While alien Jews in particular were pitilessly hounded, Guy de Rothschild, a Proustian toff and a hunting crony of the Marshal’s, swanned openly round the ‘Free Zone’. Later, he was fast-tracked for immigration into the US. Yet all his mother’s relatives died in Auschwitz.
A friend of mine went with her misguidedly law-abiding father to register as Jews at the local prefecture and then waited for some three years, in dread of the arrest that never came. Inefficiency has its graces.
Written evidence does not always tell the full story. An extant letter shows a Monsieur Cougouaille, allegedly entrusted with the 10-year-old son of Berthe Gheldman, a deported Belgian Jewess, denying all knowledge of the boy. This might seem to illustrate his indifference to the boy’s fate, whereas in fact this particular Français moyen had done all he could to save the mother and succeeded in hiding her son, who survived.
Faits divers are also piquant. The singer Georges Brassens went awol from the BMW works in Bavaria and holed up in a Parisian working-class flat, where he entered into a ménage à trois so durable that he contined to sleep with Jeanne le Bonniec until 1966. The radical politician Henri Queuille started a charcoal business in Neuvic d’Ussel only because young men who worked in that trade were exempt from STO. Fifty years later, his neighbour remembered him doing so, but not that he also became one of the Fourth Republic’s many prime ministers.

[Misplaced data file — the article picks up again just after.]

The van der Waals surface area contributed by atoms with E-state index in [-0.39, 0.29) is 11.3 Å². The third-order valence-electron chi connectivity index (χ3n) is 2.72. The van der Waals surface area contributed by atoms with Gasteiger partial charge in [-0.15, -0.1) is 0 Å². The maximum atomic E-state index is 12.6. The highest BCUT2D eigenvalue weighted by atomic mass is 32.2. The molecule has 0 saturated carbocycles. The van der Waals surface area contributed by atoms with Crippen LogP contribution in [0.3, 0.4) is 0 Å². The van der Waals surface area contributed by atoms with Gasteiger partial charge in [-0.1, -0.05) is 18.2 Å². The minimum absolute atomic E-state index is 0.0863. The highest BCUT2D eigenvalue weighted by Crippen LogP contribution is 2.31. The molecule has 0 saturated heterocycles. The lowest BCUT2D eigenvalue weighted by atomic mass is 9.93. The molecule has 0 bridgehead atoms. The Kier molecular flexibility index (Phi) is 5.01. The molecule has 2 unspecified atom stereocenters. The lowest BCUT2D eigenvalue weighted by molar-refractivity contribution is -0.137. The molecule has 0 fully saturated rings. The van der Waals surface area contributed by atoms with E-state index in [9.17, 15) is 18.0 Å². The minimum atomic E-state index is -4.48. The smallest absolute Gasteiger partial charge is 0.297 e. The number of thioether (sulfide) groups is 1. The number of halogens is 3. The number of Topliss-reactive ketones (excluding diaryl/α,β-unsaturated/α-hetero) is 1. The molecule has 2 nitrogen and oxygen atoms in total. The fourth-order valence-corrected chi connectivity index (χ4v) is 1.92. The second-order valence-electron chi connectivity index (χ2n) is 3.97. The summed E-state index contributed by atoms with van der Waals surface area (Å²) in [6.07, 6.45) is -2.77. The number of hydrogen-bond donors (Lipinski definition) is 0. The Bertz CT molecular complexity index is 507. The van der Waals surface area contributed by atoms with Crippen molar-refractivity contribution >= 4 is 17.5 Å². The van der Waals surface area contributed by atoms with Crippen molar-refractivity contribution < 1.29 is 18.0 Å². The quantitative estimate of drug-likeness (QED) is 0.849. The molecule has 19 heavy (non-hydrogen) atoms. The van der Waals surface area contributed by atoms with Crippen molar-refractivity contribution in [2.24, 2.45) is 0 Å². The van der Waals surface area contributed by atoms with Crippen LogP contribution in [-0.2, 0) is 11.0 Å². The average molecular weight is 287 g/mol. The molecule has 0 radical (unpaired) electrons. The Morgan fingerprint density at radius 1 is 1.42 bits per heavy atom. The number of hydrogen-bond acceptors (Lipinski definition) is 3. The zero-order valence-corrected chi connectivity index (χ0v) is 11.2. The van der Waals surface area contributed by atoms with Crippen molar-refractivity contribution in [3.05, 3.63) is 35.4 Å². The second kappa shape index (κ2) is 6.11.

Another unlikely true story is that, after the 1943 fall of Mussolini, Italian troops stationed on Corsica lost more men fighting for the liberation of the island (245 of them were killed when they turned against their erstwhile allies) than the Resistance and the Free French invasion force combined.
Repatriated deportees were often ill at ease in their do-nothing family circles. The résistant Hélie de Saint Marc had spent his 20th year in Buchenwald and found that the only relative with whom, as a returnee, he had any fellow-feeling was a cousin who had joined the Vichy Milice in the last stages of the war. Hélie eventually joined the Foreign Legion.
Fernand Braudel argued, after four years in a prison camp during which he wrote his thesis on the Mediterranean under Philip II, that history is best understood in the light of the longue durée, which (by chance?) discounts historical blips, such as France from 1940 to 1944. Yet ‘How different events appear,’ observed Euripides, in Ion, ‘when far away and when seen close at hand.’ Vinen proves his point.